Just a 5-minute walk from Kyoto Ōhara’s (大原) prime attraction, Sanzen-in, is the Hōsen-in Temple (宝泉院). While the scale of Hōsen-in is smaller than Sanzen-in, think twice if you are thinking of giving it a pass. Because in addition to two gorgeous gardens, the temple also has a historical element that can be traced back to 1600!
Table of Contents
- Hōsen-in’s History
- The Kago (駕籠) Hung from the Hallway Ceiling
- Hōsen-in’s Sekiban (石盤)
- The Garden as Gorgeous as a Framed Painting
- Hōsen-in’s Blood-Stained Ceiling (血天井)
- Hōsen-in’s Tsurukame Garden (鶴亀庭園)
- Hōraku-en Garden (宝楽園)
- The Hearth Room (囲炉裏の部屋) and Rokuya-en Garden (鹿野園)
- Hōsen-in’s Spring and Autumn Light-up Event
Hōsen-in was erected in the late Heian period (794 – 1185) as Shōrin-in Temple’s (勝林院) monks’ living quarters. In the 1230s, it was transformed into a Tendai sect training ground that focused on the chanting of Buddhist hymns by a monk named Sōkaihōin (宗快法印). Although it was once abandoned in the early 13th century, Hōsen-in was revived in the 1570s.
The Kago (駕籠) Hung from the Hallway Ceiling
The hallway connecting Hōsen-in’s entrance and the reception hall (Kyakuden) has something special. Instead of rushing to the Kyakuden to admire the picturesque garden, look up for the Kago from around 1750. The Kago was used by high priests when they visited the Imperial Palace.
The Japanese cypress framework is covered by lacquer with the sides completed using wickerwork. Instead of the usual materials such as willow, thinly shaved bamboo strips are used.
Kago is a small basketwork palanquin strung from a pole each end of which rests on the shoulder of a bearer.
Hōsen-in’s Sekiban (石盤)
The small room at the right of the entrance also has a rare item. There is a set of stone instrument in a wooden case. The instrument called Sekiban was made from a scarce stone called Sanukite (サヌカイト) from the Kagawa Prefecture. When tapped lightly, it produces a clear and pleasant sound.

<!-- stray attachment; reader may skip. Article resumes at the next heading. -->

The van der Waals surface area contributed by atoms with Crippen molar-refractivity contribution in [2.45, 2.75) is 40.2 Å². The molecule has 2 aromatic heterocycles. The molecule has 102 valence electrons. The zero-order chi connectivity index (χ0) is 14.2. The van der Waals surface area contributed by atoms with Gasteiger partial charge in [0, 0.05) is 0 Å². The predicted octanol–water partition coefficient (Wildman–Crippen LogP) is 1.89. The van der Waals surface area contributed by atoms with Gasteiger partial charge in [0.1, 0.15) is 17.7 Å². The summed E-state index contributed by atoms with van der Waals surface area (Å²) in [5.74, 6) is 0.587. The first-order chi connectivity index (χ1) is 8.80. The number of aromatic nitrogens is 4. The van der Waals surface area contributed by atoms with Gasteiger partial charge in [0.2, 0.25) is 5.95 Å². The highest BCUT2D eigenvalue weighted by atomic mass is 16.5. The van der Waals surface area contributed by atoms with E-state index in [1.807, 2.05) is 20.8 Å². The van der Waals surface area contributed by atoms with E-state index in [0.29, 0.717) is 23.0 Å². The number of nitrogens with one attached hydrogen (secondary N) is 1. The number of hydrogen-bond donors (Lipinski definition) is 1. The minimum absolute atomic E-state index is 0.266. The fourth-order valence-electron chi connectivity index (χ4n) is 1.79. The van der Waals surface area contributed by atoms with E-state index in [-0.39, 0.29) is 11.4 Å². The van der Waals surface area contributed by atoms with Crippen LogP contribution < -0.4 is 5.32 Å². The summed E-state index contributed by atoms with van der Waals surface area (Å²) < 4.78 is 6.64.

The Sekiban was used by one of Hōsen-in’s monk to check the pitch when practicing Buddhist hymns.
The Garden as Gorgeous as a Framed Painting
Hōsen-in is most famous for its Gakubuchi Teien (額縁庭園). Gakubuchi Teien is a term describing the view of the garden from the interior of a building. From this angle, you can get a photo of the breathtaking garden sandwiched between the room’s ceiling and floor.
In such a photo, the pillars, the ceiling, and the floorboard play the role of a picture frame, saving you the effort and cost of framing the astonishing view!
Tip: The best spot for a photo of the Gakubuchi Teien is marked by a cushion placed in front of the Tokonoma (Japanese alcove) on the tatami mat in the room. Although the above photo doesn’t quite justify the perfect ratio between the flooring, the ceiling and the garden view, remember to sit on the cushion and snap a few photos. If you are tired, utilize the arm rest next to cushion.
The formal name of the garden in front of the Kyakuden Hall (客殿) is Bankan-en (盤桓園), meaning a garden that is hard to leave behind.
The reason is obvious. With the Japanese white pine (五葉松) that is more than 700 years old, the bamboo grove and the stunning Ōhara’s nature at the far back, one just can’t help but be enchanted by this splendid view!
What is even better, to make the experience more relaxing and enjoyable, a bowl of matcha tea and a Japanese sweet are served to all guests (which technically is included as a part of the admission fee)!
So at the entrance of the Kyakuden Hall, remember to give the staff your Green Tea Ticket to the staff. You can then find a good spot on the scarlet felt and wait to be served.
On one side of the garden is a Shuikinkutsu (水琴窟). This Japanese garden feature is a buried earthen jar that makes sounds when water drips into it.
Probably because of its rare double-barreled design, the sound produced by the Suikinkutsu in Hōsen-in is one of the nicest Suikinkutsu sound we have heard!
Tip: To hear the sound produced by Suikinkutsu, put your ears against the two bamboo cylinders.
Hōsen-in’s Blood-Stained Ceiling (血天井)
When you enjoy your bowl of tea on the tatami mats covered by scarlet felt, if you look up to the ceiling, you might wonder what the red-brownish stains scattered on the wooden boards are.
As horrifying as it sounds, those are human bloodstains…
The wooden boards originated from Fushimi Castle (伏見城). In the Siege of Fushimi Castle (伏見城の戦い), losing the war to Ishida Mitsunari (石田三成), Tokugawa Ieyasu’s force in the castle committed seppuku (Japanese ritual suicide by disembowelment).